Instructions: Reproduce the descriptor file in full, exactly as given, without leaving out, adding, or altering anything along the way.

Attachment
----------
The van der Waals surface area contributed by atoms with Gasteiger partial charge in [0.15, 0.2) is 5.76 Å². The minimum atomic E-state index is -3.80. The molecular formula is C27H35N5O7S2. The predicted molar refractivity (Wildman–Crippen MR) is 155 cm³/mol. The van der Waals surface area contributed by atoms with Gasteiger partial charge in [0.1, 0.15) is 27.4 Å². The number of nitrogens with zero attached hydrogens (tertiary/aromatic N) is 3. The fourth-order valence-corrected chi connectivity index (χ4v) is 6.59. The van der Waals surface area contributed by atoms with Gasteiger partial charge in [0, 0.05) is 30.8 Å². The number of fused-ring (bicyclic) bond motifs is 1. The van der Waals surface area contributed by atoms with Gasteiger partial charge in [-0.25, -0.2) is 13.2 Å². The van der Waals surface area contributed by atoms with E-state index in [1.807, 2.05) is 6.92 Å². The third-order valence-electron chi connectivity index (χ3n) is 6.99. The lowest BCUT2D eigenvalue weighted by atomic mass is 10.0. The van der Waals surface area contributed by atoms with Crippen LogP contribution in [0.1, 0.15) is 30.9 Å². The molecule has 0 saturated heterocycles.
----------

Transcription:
The van der Waals surface area contributed by atoms with Gasteiger partial charge in [0.15, 0.2) is 5.76 Å². The minimum atomic E-state index is -3.80. The molecular formula is C27H35N5O7S2. The predicted molar refractivity (Wildman–Crippen MR) is 155 cm³/mol. The van der Waals surface area contributed by atoms with Gasteiger partial charge in [0.1, 0.15) is 27.4 Å². The number of nitrogens with zero attached hydrogens (tertiary/aromatic N) is 3. The fourth-order valence-corrected chi connectivity index (χ4v) is 6.59. The van der Waals surface area contributed by atoms with Gasteiger partial charge in [0, 0.05) is 30.8 Å². The number of fused-ring (bicyclic) bond motifs is 1. The van der Waals surface area contributed by atoms with Gasteiger partial charge in [-0.25, -0.2) is 13.2 Å². The van der Waals surface area contributed by atoms with E-state index in [1.807, 2.05) is 6.92 Å². The third-order valence-electron chi connectivity index (χ3n) is 6.99. The lowest BCUT2D eigenvalue weighted by atomic mass is 10.0. The van der Waals surface area contributed by atoms with Crippen LogP contribution in [0.1, 0.15) is 30.9 Å². The molecule has 0 saturated heterocycles.